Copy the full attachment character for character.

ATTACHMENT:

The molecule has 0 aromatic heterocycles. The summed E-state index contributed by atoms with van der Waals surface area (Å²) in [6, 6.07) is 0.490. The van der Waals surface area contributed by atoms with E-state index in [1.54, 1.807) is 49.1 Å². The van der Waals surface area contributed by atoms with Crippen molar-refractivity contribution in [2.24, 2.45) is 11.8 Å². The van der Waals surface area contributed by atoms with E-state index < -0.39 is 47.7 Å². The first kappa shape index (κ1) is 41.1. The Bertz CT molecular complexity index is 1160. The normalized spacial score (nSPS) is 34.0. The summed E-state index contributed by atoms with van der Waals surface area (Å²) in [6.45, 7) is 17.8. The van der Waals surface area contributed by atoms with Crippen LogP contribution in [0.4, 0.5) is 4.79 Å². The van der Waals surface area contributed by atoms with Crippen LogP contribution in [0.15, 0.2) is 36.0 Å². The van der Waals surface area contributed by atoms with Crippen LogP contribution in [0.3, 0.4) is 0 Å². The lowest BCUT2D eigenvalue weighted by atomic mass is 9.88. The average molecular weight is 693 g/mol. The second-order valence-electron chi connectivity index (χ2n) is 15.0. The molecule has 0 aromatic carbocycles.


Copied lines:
The molecule has 0 aromatic heterocycles. The summed E-state index contributed by atoms with van der Waals surface area (Å²) in [6, 6.07) is 0.490. The van der Waals surface area contributed by atoms with E-state index in [1.54, 1.807) is 49.1 Å². The van der Waals surface area contributed by atoms with Crippen molar-refractivity contribution in [2.24, 2.45) is 11.8 Å². The van der Waals surface area contributed by atoms with E-state index < -0.39 is 47.7 Å². The first kappa shape index (κ1) is 41.1. The Bertz CT molecular complexity index is 1160. The normalized spacial score (nSPS) is 34.0. The summed E-state index contributed by atoms with van der Waals surface area (Å²) in [6.45, 7) is 17.8. The van der Waals surface area contributed by atoms with Crippen LogP contribution in [0.4, 0.5) is 4.79 Å². The van der Waals surface area contributed by atoms with Crippen LogP contribution in [0.15, 0.2) is 36.0 Å². The van der Waals surface area contributed by atoms with Crippen LogP contribution in [0.3, 0.4) is 0 Å². The lowest BCUT2D eigenvalue weighted by atomic mass is 9.88. The average molecular weight is 693 g/mol. The second-order valence-electron chi connectivity index (χ2n) is 15.0. The molecule has 0 aromatic carbocycles.